The party announced Wednesday that it has accepted a proposal for a third federal election debate sponsored by the Globe and Mail and Google Canada.
"We look forward to this opportunity for voters to compare our plans to keep the Canadian economy strong to the tax-and-spend plans of the opposition," spokesman Kory Teneycke said in a statement.
Teneycke has said Harper will participate in a total of five debates and has already given the nod to one in August hosted by Maclean's magazine and another by the French language network TVA.
The Conservatives shook up the debate scenario by walking away from negotiations with the consortium of major TV networks that traditionally broadcast the faceoffs.
They have emphasized that they would like to participate in debates on different media, since Canadians are consuming current affairs on different platforms.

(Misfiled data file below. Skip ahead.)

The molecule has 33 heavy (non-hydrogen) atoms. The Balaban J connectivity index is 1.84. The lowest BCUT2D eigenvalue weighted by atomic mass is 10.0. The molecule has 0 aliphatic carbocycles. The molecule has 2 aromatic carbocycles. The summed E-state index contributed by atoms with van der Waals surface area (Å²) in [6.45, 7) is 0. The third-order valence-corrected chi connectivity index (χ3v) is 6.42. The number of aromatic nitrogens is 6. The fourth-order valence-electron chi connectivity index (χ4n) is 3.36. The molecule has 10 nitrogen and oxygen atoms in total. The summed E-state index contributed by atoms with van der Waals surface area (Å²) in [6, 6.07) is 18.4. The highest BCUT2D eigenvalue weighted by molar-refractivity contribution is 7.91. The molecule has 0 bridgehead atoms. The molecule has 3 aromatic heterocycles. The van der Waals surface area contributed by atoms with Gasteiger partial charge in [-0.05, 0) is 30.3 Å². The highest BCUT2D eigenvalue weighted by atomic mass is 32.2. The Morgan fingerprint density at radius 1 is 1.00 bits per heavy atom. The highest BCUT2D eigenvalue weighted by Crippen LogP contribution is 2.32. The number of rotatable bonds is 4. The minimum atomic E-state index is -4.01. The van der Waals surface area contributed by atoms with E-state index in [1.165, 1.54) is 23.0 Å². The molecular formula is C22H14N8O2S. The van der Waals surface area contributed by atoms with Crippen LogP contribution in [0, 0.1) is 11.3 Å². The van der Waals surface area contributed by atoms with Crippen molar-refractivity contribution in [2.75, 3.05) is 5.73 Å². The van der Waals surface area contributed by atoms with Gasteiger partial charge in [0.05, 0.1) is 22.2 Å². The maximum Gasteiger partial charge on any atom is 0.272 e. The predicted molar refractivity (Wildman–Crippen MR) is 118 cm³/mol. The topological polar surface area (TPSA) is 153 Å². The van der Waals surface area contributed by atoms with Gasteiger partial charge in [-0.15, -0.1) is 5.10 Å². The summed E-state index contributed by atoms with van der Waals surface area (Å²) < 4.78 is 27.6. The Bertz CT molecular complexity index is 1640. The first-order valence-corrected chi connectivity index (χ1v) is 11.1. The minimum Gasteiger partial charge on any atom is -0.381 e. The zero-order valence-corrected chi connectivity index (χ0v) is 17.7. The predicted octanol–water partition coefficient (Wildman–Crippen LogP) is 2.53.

There are also strategic considerations for the Conservatives, who are focused on highlighting the differences between their longtime leader and Liberal Leader Justin Trudeau, a relative newcomer.
A debate on the economy would theoretically favour Harper, who campaigned successfully in 2011 on the message that voters needed to stick with his stable government rather than try something new.
"They want more opportunities for Trudeau to 'shine' in formats he might not be as rehearsed for," former Harper communications director Andrew MacDougall posted to Twitter Wednesday.
"Adding to number of debates also deadens impact of any one debate/slip up."
So far, the New Democrats have said they are anxious for Leader Tom Mulcair to debate Harper no matter the venue. They have agreed in principle to the three debates Harper has endorsed, while not ruling out the consortium.
The Liberals have yet to confirm their debate plans, but along with the Greens they have defended the consortium format as the best way to reach the maximum audience — 14 million viewers in 2011.
The consortium is made up of CBC/Radio-Canada, Global and CTV.